The Bottom Line / A schnorrer's guide
A few days ago the Finance Ministry received a message from the Americans, which said that the U.S. administration was adamant that Israel should not exceed its budget deficit of 3 percent of GDP for 2003.
A few days ago the Finance Ministry received a message from the Americans, which said that the U.S. administration was adamant that Israel should not exceed its budget deficit of 3 percent of GDP for 2003, and that it should carry out significant privatizations in the economy - as a primary condition for discussing the schnorrer's package: $8 billion in loan guarantees and $1-2 billion in aid for "preparations for a war in Iraq". There is a question mark over the whole package as the Americans have their own budget deficit, and the U.S. administration and Congress are not happy with Israeli policy in the territories and over the settlements. So it is not definite that the U.S. administration will add the aid into the special law for financing the Iraq war. If it doesn't, then the security situation as well as our economic situation too will be a lot worse than it is today.
The Americans demanded that Israel supply a documented economic commitment as a precondition for dealing with the grant request. On Tuesday February 25, two days before the new government was sworn in, outgoing finance minister Silvan Shalom met with Prime Minister Ariel Sharon to discuss the document. The meeting was tense. Shalom was pondering his own fate and Sharon's ingratitude, as by then he was already aware that he was not to be the next finance minister and might be out of the cabinet altogether.
They eventually agreed to a one-page, eight-point document, which is still the plank of the government's economic program. These points are published here for the first time: contraction of the budget by 2-3 percent of GDP, which is equivalent to NIS 10-15 billion; reduction in labor costs in the public sector (by cutting wages and not dismissing staff, which Shalom opposed); cuts in National Insurance Institute welfare payments; structural reforms in the capital market, such as freeing the pension funds; privatization of state-owned companies; structural reforms in the economy and introducing competition into fields dominated by the government, such as electricity and the ports authority.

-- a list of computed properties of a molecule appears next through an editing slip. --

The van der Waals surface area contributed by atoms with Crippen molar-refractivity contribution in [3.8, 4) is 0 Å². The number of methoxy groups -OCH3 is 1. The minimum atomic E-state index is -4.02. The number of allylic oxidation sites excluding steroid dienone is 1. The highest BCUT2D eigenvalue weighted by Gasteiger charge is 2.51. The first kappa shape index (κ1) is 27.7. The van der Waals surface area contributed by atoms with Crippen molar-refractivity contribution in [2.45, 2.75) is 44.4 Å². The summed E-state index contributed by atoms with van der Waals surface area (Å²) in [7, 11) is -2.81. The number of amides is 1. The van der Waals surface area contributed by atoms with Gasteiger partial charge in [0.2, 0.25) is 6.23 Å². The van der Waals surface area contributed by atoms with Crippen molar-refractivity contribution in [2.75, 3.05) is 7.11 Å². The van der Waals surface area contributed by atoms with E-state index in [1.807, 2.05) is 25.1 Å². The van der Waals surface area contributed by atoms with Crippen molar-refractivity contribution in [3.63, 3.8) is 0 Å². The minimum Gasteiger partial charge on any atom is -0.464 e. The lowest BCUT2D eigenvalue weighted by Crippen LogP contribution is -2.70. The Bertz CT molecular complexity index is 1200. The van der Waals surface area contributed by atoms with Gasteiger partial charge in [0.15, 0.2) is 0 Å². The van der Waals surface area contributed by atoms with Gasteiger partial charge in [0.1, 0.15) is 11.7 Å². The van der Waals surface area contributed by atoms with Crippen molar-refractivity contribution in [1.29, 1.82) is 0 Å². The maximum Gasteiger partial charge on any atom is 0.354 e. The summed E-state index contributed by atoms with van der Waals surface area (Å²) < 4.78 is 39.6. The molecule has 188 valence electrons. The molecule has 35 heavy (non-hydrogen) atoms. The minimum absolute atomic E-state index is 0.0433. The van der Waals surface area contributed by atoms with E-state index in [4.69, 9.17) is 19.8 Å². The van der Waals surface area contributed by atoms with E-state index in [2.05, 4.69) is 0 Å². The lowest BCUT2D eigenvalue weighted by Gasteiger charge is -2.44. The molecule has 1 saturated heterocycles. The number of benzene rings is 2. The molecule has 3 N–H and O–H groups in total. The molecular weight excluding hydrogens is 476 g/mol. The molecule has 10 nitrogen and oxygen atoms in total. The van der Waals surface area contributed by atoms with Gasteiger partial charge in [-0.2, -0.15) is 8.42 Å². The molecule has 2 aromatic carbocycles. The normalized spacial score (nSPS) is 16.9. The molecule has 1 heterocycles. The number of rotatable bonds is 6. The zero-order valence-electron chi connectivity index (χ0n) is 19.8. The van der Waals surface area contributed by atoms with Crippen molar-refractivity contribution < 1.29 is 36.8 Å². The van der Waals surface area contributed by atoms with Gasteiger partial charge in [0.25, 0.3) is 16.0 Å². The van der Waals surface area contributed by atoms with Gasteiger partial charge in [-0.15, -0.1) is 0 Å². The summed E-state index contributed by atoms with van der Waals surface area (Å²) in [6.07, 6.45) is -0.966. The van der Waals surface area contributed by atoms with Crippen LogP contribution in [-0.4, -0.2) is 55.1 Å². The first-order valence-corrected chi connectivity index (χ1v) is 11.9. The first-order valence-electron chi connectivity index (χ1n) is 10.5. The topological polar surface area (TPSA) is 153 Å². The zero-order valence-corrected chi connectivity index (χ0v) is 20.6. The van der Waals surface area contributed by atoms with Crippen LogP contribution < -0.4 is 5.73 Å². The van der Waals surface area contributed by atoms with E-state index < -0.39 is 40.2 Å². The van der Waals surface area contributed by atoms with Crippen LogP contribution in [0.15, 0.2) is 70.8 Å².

Shalom wanted to add two more points, but was eventually persuaded not to. One of his points was a reduction in taxes, the other was investing in infrastructure. The two were left out so as not to rile the Americans who could claim that they are not prepared to finance a raise in our standard of living, such as cutting taxes and building roads, when they are cutting back budgets in the U.S.
Prime Minister's Bureau director-general Dov Weisglass wanted the treasury director-general Ohad Marani to fly to Washington especially to deliver the one-page document personally to the White House, but Marani managed to convince the others that a fax would suffice. So it was faxed the same day.
Finance Minister Benjamin Netanyahu has slightly different thoughts on the economic plan and on the letter. In any case, he spoke this week with Condoleezza Rice, National Security Advisor, and tried to advance the cause of the schnorrer's package. He knows how difficult it is going to be if we don't get those extra billions.
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